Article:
How to Beat Keyloggers
Keyloggers monitor and record keyboard use, including the information typed into a system, which might include the content of emails, usernames and passwords for local or remote systems and applications, as well as financial information like credit card numbers, Social Security numbers or PINs.
Some keystroke loggers require the attacker to retrieve the data from the system, whereas others actively transfer the data to another system through email, file transfer or other means.
NIST scientists identify three main types of keyloggers:
Hardware -- Tiny inline devices placed between the keyboard and the computer. Because of their size, they can go undetected for long periods of time. These devices have the power to capture hundreds of keystrokes, including banking and email username and passwords. But for the criminal, the threat of being caught breaching the machine is a deterrent.
Software -- This type of keylogging is done by using the Windows function SetWindowsHookEx that monitors all keystrokes. The spyware will usually appear packaged as an executable file that initiates the hook function, plus a DLL file to handle the logging functions. An application that calls SetWindowsHookEx is capable of capturing even autocomplete passwords.
Kernel/driver -- This kind of keylogger is at the kernel level and receives data directly from the input device (typically a keyboard). It replaces the core software for interpreting keystrokes. This type of keylogger can be programmed to be virtually undetectable by being executed when the computer is turned on, before any user-level applications start. Since the program runs at the kernel level, one disadvantage to this approach it that it fails to capture autocomplete passwords, as this information is passed in the application layer.
Defending Against Keyloggers
There are several kinds of defenses that can be used to spot or prevent keyloggers from embedding on machines:
Physical Security -- The physical protection of the computer must be considered. Whether the computer is at home, in an office or during traveling, keeping the computer secure and making sure no one has access to it is a primary concern.
Application whitelisting -- is a way to prevent any software that isn't already approved or on the "white list" from being downloaded on to the computer. This is an emerging approach in combating viruses and malware. Application whitelisting tells the computer a list of software considered safe to run, and the machine is instructed to block all others.
Some experts see this approach as superior to the standard signature-based, anti-virus approach of blocking/removing known harmful software (essentially blacklisting), as the traditional approach generally means that exploits are already in the wild.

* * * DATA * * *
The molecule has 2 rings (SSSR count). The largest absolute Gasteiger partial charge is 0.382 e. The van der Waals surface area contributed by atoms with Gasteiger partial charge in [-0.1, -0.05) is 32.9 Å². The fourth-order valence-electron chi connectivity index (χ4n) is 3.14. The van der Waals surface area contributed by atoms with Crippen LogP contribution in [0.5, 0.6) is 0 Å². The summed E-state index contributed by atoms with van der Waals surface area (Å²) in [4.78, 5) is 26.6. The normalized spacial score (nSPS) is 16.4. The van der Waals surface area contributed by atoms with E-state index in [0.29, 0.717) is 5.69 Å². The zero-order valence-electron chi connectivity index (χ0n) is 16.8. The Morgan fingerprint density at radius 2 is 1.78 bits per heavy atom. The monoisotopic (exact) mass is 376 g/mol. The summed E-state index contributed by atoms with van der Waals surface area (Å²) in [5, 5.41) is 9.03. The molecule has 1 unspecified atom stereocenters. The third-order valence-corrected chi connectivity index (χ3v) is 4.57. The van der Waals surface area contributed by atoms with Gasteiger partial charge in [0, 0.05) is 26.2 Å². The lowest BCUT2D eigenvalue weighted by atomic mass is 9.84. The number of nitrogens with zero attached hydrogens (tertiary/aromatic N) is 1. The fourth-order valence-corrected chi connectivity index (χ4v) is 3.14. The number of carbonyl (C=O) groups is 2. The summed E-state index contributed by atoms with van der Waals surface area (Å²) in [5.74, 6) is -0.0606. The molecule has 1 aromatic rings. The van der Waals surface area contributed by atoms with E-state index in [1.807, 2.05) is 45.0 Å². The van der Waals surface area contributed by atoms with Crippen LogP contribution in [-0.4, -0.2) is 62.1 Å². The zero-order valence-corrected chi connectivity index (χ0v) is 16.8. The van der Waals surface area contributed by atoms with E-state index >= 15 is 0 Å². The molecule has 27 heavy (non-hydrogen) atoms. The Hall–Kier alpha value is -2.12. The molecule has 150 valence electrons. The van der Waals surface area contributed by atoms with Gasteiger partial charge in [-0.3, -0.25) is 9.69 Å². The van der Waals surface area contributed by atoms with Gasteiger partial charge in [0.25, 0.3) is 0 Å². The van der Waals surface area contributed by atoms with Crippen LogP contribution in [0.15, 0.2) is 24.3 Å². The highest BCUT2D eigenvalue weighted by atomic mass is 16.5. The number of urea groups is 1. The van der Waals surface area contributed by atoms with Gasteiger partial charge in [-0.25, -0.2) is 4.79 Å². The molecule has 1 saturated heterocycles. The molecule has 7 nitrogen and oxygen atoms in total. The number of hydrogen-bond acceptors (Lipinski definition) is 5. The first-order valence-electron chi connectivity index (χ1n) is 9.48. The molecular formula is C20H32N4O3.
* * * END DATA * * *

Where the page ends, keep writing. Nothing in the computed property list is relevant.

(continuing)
Detection Software -- Be careful where you go to on the Internet. Drive-by downloads from ads that have been laced with malware are being found now even on popular news sites - not just on the fringes.
At a minimum, at least have anti-virus and anti-spyware loaded, and make sure they're kept up to date. Again, buy from a reputable vendor. Consider operating a "virtual" machine environment to browse the Internet.
Virtual machines -- are separated into two major categories, based on their use and degree of correspondence to any real machine. A system virtual machine provides a complete system platform that supports the execution of a complete operating system. The other type, a process virtual machine, is designed to run a single program. An essential characteristic of a virtual machine is that the software running inside is limited to the resources and abstractions provided by the virtual machine -- it cannot break out of its virtual world.
"Moving forward in the next 12-18 months, the major computer manufacturers will begin offering virtual machine technology. "We're going to see more consumer-friendly operating systems being designed by vendors that will limit malware by having the user on a virtual machine while on the Internet, and the 'home' environment separate.
Cloud-based whitelisting will also become more popular, making whitelisting more available.
Another advancement in the fight against keyloggers and other types of malware is the move by anti-virus vendors to set up reputation-based systems, which checks programs and tells the user whether it is legitimate or malicious.
The addition of a third component in the fight against malware is the use of operating systems and browsers that don't allow the malicious programs to be pushed down in the first place. By isolating and "sandboxing" the user's specific browsing session, no software is downloaded to the user's computer.
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